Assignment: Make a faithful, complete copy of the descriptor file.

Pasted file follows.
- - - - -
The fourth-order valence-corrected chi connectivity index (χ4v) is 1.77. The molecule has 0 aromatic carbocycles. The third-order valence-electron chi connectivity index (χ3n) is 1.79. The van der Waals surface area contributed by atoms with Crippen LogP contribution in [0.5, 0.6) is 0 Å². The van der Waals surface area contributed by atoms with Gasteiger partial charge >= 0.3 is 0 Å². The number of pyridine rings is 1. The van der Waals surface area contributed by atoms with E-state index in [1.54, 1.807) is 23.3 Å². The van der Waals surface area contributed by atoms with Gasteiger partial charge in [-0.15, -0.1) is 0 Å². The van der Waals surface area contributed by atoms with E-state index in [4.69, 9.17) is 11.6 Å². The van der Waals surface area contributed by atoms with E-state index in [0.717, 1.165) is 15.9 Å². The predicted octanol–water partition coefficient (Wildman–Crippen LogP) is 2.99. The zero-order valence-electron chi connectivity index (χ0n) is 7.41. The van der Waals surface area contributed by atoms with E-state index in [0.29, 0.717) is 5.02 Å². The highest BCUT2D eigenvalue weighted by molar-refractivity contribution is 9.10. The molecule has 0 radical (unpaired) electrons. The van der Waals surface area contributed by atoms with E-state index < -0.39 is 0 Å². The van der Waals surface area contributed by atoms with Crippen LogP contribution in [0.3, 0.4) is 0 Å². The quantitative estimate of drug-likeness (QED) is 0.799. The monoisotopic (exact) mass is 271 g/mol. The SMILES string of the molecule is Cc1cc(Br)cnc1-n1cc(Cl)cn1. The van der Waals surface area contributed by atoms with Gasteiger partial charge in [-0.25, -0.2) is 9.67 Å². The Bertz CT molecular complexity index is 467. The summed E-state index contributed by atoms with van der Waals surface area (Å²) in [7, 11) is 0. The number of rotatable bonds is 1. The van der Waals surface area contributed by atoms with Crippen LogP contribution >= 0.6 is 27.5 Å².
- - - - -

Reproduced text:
The fourth-order valence-corrected chi connectivity index (χ4v) is 1.77. The molecule has 0 aromatic carbocycles. The third-order valence-electron chi connectivity index (χ3n) is 1.79. The van der Waals surface area contributed by atoms with Crippen LogP contribution in [0.5, 0.6) is 0 Å². The van der Waals surface area contributed by atoms with Gasteiger partial charge >= 0.3 is 0 Å². The number of pyridine rings is 1. The van der Waals surface area contributed by atoms with E-state index in [1.54, 1.807) is 23.3 Å². The van der Waals surface area contributed by atoms with Gasteiger partial charge in [-0.15, -0.1) is 0 Å². The van der Waals surface area contributed by atoms with E-state index in [4.69, 9.17) is 11.6 Å². The van der Waals surface area contributed by atoms with E-state index in [0.717, 1.165) is 15.9 Å². The predicted octanol–water partition coefficient (Wildman–Crippen LogP) is 2.99. The zero-order valence-electron chi connectivity index (χ0n) is 7.41. The van der Waals surface area contributed by atoms with E-state index in [0.29, 0.717) is 5.02 Å². The highest BCUT2D eigenvalue weighted by molar-refractivity contribution is 9.10. The molecule has 0 radical (unpaired) electrons. The van der Waals surface area contributed by atoms with E-state index < -0.39 is 0 Å². The van der Waals surface area contributed by atoms with Crippen LogP contribution in [0.3, 0.4) is 0 Å². The quantitative estimate of drug-likeness (QED) is 0.799. The monoisotopic (exact) mass is 271 g/mol. The SMILES string of the molecule is Cc1cc(Br)cnc1-n1cc(Cl)cn1. The van der Waals surface area contributed by atoms with Gasteiger partial charge in [-0.25, -0.2) is 9.67 Å². The Bertz CT molecular complexity index is 467. The summed E-state index contributed by atoms with van der Waals surface area (Å²) in [7, 11) is 0. The number of rotatable bonds is 1. The van der Waals surface area contributed by atoms with Crippen LogP contribution >= 0.6 is 27.5 Å².